A home to many clubs, classes and frequent swimmers will be closed permanently because of old age and high maintenance fees.
Members of the SIU Board of Trustees will vote in May for a renovation of Pulliam Hall, including the removal of the building’s two pools.
The project will include decommissioning the pools, installing a new floor, potentially adding a new level in the gymnasium and constructing new studios, classrooms and faculty offices, according to the project and budget approval.
It will also include upgrades to the mechanical, electrical and plumbing systems.
The newly opened space will be assigned to the School of Art and Design, with some studio space that may be shared with the School of Architecture.
The estimated cost of the redesign is $7 million.
Chancellor Rita Cheng said the student facilities maintenance fee will pay for the project, but the fee won’t have to rise in order to pay off the debt.
She said the building’s redesign will bring in more space for the art and design faculty, labs and studios that are placed in the blue barracks. After the reconfiguring of the space in Pulliam, she said, the blue barracks will be torn down.
SIU President Glenn Poshard said there is a great need on campus for expanding programs and Pulliam seems like the best place to house them.
Kevin Bame, vice chancellor for administration and finance, said the independent consulting firm, Counsilman-Hunsaker, looked at the nearly 60-year-old pools in August 2009 and found that the fixtures, electrical and filtration systems are original to the structure and outdated.
Bame said there are piping and valve issues, rust, patchwork, plumbing leaks and filters that have had to have pieces welded together on them to hold them up. There are even old control systems that don’t work anymore.
After the firm evaluated the pools, it came to the conclusion that maintenance and renovation of them would cost $322,368 without architectural and engineering designer fees.
With inflation after three years plus the architectural and engineering fees, Bame estimated the total cost would be about $500,000.
“It is at the end of its life cycle,” he said.
Cheng said the pool will have to be phased out no matter what happens with the renovation project.
“It’s old,” she said. “Mechanically, the inners are shot and we cannot continue to maintain the pool.”
Bame said another concern is that the pool isn’t used enough.
Lifeguards at the pool said otherwise, such as Kimmi Fowler, a senior from Wheeling studying recreation, and Alexis Herman, a senior from Quincy studying human nutrition and dietetics.
They said while the pool is only open from noon to 1 p.m. daily to the public, it also holds multiple swim classes, the kayak club, kinesiology classes and a family swim time on Fridays.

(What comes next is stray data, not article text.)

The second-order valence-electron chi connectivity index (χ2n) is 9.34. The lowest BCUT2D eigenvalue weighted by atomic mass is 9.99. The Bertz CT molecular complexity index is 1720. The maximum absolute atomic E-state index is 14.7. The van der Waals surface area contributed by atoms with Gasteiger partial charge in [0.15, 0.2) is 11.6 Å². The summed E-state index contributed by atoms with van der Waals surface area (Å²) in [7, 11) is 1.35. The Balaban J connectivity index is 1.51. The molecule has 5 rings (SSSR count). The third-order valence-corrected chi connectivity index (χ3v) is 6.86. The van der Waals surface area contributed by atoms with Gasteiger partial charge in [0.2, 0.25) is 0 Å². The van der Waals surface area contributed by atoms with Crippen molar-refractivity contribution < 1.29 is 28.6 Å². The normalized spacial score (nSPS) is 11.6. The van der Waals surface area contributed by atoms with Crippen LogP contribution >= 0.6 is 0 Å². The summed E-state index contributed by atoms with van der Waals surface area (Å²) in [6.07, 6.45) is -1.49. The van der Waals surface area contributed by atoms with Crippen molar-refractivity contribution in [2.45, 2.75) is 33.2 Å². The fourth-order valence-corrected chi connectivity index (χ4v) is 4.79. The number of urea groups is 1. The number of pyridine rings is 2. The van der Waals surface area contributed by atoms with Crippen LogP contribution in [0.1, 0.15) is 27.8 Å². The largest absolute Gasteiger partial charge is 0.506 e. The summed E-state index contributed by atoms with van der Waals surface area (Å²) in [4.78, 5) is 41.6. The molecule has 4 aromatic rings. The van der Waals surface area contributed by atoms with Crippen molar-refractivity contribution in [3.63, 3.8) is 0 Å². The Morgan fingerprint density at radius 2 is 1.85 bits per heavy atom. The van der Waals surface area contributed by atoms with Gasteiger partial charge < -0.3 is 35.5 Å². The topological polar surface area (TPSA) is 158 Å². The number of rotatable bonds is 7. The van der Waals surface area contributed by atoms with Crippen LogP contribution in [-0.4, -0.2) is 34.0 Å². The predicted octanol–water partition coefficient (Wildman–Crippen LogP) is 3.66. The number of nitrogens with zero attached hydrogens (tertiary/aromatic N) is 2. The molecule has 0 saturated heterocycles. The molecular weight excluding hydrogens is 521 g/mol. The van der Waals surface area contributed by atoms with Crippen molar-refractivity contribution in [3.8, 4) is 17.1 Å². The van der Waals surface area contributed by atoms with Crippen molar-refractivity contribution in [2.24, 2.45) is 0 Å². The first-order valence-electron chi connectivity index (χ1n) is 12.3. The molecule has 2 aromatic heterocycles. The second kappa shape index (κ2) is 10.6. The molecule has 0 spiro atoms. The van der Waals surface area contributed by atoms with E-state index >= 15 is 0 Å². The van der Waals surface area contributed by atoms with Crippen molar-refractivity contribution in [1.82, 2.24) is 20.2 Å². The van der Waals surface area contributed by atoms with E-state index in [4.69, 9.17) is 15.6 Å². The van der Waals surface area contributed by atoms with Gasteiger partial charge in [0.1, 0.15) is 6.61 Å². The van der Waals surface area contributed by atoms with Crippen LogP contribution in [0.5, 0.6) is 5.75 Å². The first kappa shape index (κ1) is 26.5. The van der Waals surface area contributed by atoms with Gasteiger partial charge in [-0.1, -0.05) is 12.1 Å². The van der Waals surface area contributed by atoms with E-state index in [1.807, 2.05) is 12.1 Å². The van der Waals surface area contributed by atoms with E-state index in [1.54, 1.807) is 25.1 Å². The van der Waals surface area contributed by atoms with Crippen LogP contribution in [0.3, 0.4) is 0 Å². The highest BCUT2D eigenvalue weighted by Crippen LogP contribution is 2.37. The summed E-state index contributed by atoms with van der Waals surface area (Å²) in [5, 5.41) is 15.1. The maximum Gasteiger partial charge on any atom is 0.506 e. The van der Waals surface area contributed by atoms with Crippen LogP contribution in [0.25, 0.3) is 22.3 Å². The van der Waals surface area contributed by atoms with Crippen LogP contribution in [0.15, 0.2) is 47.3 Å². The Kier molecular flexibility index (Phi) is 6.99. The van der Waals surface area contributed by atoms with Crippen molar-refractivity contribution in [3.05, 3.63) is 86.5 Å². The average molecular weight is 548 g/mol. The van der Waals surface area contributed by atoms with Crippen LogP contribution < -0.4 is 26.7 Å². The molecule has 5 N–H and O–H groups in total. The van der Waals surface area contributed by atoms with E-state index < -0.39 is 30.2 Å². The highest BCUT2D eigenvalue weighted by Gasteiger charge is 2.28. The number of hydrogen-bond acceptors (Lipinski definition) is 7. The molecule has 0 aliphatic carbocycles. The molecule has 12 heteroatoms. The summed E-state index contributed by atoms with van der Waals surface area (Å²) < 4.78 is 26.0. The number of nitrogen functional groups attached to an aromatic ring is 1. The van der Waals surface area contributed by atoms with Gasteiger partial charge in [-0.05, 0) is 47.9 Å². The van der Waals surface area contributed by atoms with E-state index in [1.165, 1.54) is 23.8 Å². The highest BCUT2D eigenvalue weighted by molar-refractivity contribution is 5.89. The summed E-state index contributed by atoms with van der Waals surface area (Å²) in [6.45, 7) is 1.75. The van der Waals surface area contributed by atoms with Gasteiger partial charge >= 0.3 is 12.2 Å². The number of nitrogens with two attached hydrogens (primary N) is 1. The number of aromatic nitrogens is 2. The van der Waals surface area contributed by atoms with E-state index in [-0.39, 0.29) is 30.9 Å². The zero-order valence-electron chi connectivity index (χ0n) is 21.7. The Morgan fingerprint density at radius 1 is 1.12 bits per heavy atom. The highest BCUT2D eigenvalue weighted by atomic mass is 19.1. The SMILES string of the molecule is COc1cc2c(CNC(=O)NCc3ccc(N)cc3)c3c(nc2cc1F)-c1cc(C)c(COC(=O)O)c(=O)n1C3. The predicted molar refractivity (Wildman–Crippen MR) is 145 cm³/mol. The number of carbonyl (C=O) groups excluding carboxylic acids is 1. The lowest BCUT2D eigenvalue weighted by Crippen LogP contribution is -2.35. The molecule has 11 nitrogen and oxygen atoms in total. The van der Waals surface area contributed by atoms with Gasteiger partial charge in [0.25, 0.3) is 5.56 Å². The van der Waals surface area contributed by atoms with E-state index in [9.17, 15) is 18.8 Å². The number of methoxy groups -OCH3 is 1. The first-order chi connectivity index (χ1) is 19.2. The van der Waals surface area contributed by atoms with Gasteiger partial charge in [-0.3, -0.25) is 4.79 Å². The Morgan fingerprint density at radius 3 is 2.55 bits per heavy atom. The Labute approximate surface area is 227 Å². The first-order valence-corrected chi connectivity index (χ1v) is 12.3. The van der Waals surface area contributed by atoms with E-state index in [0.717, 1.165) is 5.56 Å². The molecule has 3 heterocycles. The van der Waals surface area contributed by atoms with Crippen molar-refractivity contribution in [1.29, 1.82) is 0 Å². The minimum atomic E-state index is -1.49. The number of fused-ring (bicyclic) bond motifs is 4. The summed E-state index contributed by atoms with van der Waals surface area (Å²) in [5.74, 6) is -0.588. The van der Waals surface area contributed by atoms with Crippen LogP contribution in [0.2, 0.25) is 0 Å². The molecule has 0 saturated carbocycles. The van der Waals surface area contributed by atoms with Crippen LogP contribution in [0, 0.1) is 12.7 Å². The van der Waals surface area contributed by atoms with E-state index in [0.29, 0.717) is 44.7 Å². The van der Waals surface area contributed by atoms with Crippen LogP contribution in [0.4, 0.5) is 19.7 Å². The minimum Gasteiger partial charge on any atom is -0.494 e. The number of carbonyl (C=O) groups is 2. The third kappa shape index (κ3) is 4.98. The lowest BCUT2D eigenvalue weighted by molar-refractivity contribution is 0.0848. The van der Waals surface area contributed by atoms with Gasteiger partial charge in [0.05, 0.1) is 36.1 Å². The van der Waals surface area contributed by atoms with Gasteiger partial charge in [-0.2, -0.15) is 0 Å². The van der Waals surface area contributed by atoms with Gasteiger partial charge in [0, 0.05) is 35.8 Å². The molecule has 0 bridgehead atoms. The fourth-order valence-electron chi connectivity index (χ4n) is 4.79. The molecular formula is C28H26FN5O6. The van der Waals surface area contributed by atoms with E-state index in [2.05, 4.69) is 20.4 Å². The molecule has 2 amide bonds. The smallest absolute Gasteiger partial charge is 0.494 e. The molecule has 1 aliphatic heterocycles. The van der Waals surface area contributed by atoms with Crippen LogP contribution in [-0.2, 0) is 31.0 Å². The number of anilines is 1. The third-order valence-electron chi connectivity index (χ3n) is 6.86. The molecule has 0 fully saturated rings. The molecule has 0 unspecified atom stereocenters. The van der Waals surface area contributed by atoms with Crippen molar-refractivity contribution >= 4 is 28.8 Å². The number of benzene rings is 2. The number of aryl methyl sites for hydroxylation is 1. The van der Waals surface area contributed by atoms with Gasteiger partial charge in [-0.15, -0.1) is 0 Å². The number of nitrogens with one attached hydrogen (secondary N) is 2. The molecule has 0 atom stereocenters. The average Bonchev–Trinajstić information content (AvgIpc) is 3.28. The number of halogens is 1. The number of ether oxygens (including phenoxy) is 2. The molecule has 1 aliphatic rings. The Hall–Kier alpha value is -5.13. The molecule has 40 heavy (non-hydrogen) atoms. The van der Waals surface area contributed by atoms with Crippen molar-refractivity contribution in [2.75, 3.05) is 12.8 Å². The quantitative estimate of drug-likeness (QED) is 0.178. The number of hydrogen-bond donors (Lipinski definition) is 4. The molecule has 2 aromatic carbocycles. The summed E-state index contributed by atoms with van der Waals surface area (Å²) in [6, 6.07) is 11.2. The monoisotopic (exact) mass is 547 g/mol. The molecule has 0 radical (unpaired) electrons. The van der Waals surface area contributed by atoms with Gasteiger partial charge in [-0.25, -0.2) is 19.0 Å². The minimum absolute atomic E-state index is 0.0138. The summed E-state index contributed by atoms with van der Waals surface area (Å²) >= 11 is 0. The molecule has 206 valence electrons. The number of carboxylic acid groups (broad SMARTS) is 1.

Cheng said the Recreation Center has a state of the art pool, though, that will meet the needs of the campus.
Jeff Goelz, assistant director for recreational sports and services over aquatics and Base Camp, said the center will adjust for incoming classes.
“We’ll absorb,” he said. “The (Pulliam) pool went down about two years ago to replace some drain covers for three months, and during that time we shifted everything over here, and we did it.”
Some activities won’t be able to shift to the Recreation Center, though.
Herman said there’s a women’s swim time at Pulliam with international women, where because of their culture, the women can’t be seen in swimsuits by men. That amount of privacy won’t be an option at the Recreation Center.
For Alexis Irlam, a senior from Virginia studying leisure services management and president of the kayak club, the closure of the pool means no place for her kayak club to practice. She said the Recreation Center will not allow the team to practice in its pool.
“If they’re closing the pool, I don’t know where to go,” Irlam said.
Fowler said the smaller pool is used for swimming lessons for toddlers, and the children wouldn’t be able to reach the bottom of the pool at the Recreation Center.
Herman said the lap pool is also warmer, which is therapeutic for people with arthritis such as Joan O’Brien.
“I’m learning how to swim at 85,” O’Brien said.
After a knee replacement last year, she said her doctor told her it’s important to keep swimming, so she’s been going to Pulliam ever since.
However, Bame said, there still is very limited use of the pool, as there are only two kinesiology classes that use it, and enrollment in those classes has dropped. In fall 2009, there were 64 students, in spring 2010 there were 65 students, and in fall 2010 there were 26 students in the class.
He said a $50,000 investment doesn’t make sense when there’s limited use of the pools, and they’re being paid for by state tax dollars and students’ tuition.
On top of the failing pools, Bame said, it’s also important to note how much the art and design and architecture programs need the building. He said the blue barracks were never intended to last until 2012 because they were put up inexpensively and in a hurry.
“We really need to do them right, because each of those programs are nationally renowned,” he said.
Peter Chametzky, chairman for the School of Art and Design, sent a letter to the chancellor Jan. 23 in support of the renovation.
“The School of Art and Design supports this proposal overwhelmingly, enthusiastically and by unanimous vote,” the letter stated.
Still, some swimmers are upset by the removal.
“I know it’s expensive to maintain, but this is an expensive campus to maintain,” said Brian Rice, a clinical instructor in health education, who swims in the pool during his lunch hour.
Poshard said he wasn’t aware people are upset by the closure.
“But you have to look at things in the overall context of what’s best for the university,” he said.
Cheng said planning stages will begin soon and renovations will probably begin as early as spring 2013 if approved by the board.